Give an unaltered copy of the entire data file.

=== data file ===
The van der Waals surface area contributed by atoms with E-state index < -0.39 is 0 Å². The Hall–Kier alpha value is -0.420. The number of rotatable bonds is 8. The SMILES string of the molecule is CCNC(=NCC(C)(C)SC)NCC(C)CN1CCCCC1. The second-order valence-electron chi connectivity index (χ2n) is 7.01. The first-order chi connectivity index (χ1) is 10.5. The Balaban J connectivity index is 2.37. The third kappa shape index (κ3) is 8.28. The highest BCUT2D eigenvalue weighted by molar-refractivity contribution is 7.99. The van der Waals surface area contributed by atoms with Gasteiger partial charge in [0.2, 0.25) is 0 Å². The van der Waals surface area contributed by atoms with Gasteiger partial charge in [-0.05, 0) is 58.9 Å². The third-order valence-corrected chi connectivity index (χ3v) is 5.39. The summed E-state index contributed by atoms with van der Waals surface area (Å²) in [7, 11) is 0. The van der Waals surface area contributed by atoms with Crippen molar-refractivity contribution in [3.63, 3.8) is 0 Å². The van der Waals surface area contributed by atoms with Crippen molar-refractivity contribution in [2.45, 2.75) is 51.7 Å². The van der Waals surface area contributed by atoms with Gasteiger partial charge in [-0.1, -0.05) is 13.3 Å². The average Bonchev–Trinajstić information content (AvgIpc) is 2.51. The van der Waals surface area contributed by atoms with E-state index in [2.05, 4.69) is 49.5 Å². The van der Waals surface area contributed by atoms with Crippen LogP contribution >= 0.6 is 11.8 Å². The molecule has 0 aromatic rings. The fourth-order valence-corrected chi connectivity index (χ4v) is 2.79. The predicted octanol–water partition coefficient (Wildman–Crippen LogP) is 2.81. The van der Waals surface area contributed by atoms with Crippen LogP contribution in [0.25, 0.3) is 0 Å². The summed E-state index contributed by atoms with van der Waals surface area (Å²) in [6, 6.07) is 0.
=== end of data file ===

The van der Waals surface area contributed by atoms with E-state index < -0.39 is 0 Å². The Hall–Kier alpha value is -0.420. The number of rotatable bonds is 8. The SMILES string of the molecule is CCNC(=NCC(C)(C)SC)NCC(C)CN1CCCCC1. The second-order valence-electron chi connectivity index (χ2n) is 7.01. The first-order chi connectivity index (χ1) is 10.5. The Balaban J connectivity index is 2.37. The third kappa shape index (κ3) is 8.28. The highest BCUT2D eigenvalue weighted by molar-refractivity contribution is 7.99. The van der Waals surface area contributed by atoms with Gasteiger partial charge in [0.2, 0.25) is 0 Å². The van der Waals surface area contributed by atoms with Gasteiger partial charge in [-0.05, 0) is 58.9 Å². The third-order valence-corrected chi connectivity index (χ3v) is 5.39. The summed E-state index contributed by atoms with van der Waals surface area (Å²) in [7, 11) is 0. The van der Waals surface area contributed by atoms with Crippen molar-refractivity contribution in [3.63, 3.8) is 0 Å². The van der Waals surface area contributed by atoms with Crippen molar-refractivity contribution in [2.45, 2.75) is 51.7 Å². The van der Waals surface area contributed by atoms with Gasteiger partial charge in [-0.1, -0.05) is 13.3 Å². The average Bonchev–Trinajstić information content (AvgIpc) is 2.51. The van der Waals surface area contributed by atoms with E-state index in [2.05, 4.69) is 49.5 Å². The van der Waals surface area contributed by atoms with Crippen LogP contribution >= 0.6 is 11.8 Å². The molecule has 0 aromatic rings. The fourth-order valence-corrected chi connectivity index (χ4v) is 2.79. The predicted octanol–water partition coefficient (Wildman–Crippen LogP) is 2.81. The van der Waals surface area contributed by atoms with Crippen LogP contribution in [0.25, 0.3) is 0 Å². The summed E-state index contributed by atoms with van der Waals surface area (Å²) in [6, 6.07) is 0.